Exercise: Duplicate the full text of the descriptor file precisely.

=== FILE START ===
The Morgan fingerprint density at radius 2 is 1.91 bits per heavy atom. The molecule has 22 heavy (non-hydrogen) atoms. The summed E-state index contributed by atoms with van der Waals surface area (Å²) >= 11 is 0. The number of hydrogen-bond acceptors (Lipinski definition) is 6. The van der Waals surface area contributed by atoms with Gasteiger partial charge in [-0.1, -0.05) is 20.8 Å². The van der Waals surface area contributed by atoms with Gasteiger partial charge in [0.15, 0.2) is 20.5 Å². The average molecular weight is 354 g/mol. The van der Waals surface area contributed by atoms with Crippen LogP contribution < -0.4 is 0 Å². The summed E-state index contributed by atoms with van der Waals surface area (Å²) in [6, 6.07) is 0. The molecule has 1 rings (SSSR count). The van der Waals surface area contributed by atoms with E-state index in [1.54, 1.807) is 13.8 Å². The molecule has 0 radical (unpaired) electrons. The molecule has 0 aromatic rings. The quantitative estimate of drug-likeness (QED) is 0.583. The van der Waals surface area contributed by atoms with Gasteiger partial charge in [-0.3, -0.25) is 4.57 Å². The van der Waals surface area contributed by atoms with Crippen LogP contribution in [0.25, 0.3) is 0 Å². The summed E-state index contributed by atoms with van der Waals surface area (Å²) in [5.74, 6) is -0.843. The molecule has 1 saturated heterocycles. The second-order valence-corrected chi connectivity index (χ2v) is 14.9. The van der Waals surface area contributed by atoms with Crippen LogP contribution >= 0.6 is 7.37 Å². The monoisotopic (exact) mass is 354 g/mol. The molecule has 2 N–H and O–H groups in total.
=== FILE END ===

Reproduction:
The Morgan fingerprint density at radius 2 is 1.91 bits per heavy atom. The molecule has 22 heavy (non-hydrogen) atoms. The summed E-state index contributed by atoms with van der Waals surface area (Å²) >= 11 is 0. The number of hydrogen-bond acceptors (Lipinski definition) is 6. The van der Waals surface area contributed by atoms with Gasteiger partial charge in [-0.1, -0.05) is 20.8 Å². The van der Waals surface area contributed by atoms with Gasteiger partial charge in [0.15, 0.2) is 20.5 Å². The average molecular weight is 354 g/mol. The van der Waals surface area contributed by atoms with Crippen LogP contribution < -0.4 is 0 Å². The summed E-state index contributed by atoms with van der Waals surface area (Å²) in [6, 6.07) is 0. The molecule has 1 rings (SSSR count). The van der Waals surface area contributed by atoms with E-state index in [1.54, 1.807) is 13.8 Å². The molecule has 0 radical (unpaired) electrons. The molecule has 0 aromatic rings. The quantitative estimate of drug-likeness (QED) is 0.583. The van der Waals surface area contributed by atoms with Gasteiger partial charge in [-0.3, -0.25) is 4.57 Å². The van der Waals surface area contributed by atoms with Crippen LogP contribution in [0.25, 0.3) is 0 Å². The summed E-state index contributed by atoms with van der Waals surface area (Å²) in [5.74, 6) is -0.843. The molecule has 1 saturated heterocycles. The second-order valence-corrected chi connectivity index (χ2v) is 14.9. The van der Waals surface area contributed by atoms with Crippen LogP contribution >= 0.6 is 7.37 Å². The monoisotopic (exact) mass is 354 g/mol. The molecule has 2 N–H and O–H groups in total.